Establishing Digital Trust: Don't Sacrifice Security for Convenience
Members of Anonymous have targeted several government Web sites in the UK to show support for Wikileaks founder Julian Assange.
"After urging the United Kingdom government to allow WikiLeaks founder Julian Assange to go to Ecuador -- the country which recently granted him asylum -- Anonymous has started taking action," writes Softpedia's Eduard Kovacs.
"The loosely knit hacktivist group claims to have launched distributed denial-of-service attacks against the U.K. Justice Department, as well as the British prime minister's Number 10 Web site and the Department of Work and Pension," writes CNET News' Steven Musil. "Anonymous has dubbed the attack campaign as #OpFreeAssange on its Twitter feeds."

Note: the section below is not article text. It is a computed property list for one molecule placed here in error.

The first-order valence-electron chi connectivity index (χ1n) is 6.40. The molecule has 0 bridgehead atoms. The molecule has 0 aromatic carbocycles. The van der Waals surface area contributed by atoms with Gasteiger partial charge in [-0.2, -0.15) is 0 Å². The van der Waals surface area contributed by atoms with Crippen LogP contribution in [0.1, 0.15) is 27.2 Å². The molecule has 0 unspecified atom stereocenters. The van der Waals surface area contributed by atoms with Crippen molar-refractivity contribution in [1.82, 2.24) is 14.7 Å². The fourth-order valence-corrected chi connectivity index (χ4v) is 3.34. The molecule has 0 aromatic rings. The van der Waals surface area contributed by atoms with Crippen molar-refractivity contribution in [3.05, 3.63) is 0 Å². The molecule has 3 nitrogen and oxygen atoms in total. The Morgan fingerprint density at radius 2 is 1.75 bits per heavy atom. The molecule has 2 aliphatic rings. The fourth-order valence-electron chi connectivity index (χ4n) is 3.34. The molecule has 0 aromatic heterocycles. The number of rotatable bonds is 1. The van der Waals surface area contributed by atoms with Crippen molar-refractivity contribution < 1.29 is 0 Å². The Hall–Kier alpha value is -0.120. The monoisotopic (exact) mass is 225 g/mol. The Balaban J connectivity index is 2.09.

"The Ministry of Justice confirmed the attack, but said that no material, sensitive or otherwise, had been taken," writes The Inquirer's Dave Neal. "'The Ministry of Justice website was the subject of an online attack last night at around 20:00 hours. This is a public information website and no sensitive data is held on it. No other Ministry of Justice systems have been affected,' said a spokesperson."https://o1.qnsr.com/log/p.gif?;n=203;c=204650394;s=9477;x=7936;f=201801171506010;u=j;z=TIMESTAMP;a=20392931;e=i
"All this activity is unlikely to change the government's attitude to Julian Assange, however," writes The Register's Iain Thomson. "The police cordon around the Ecuadorian embassy is still in place and everyone going in and out is being checked."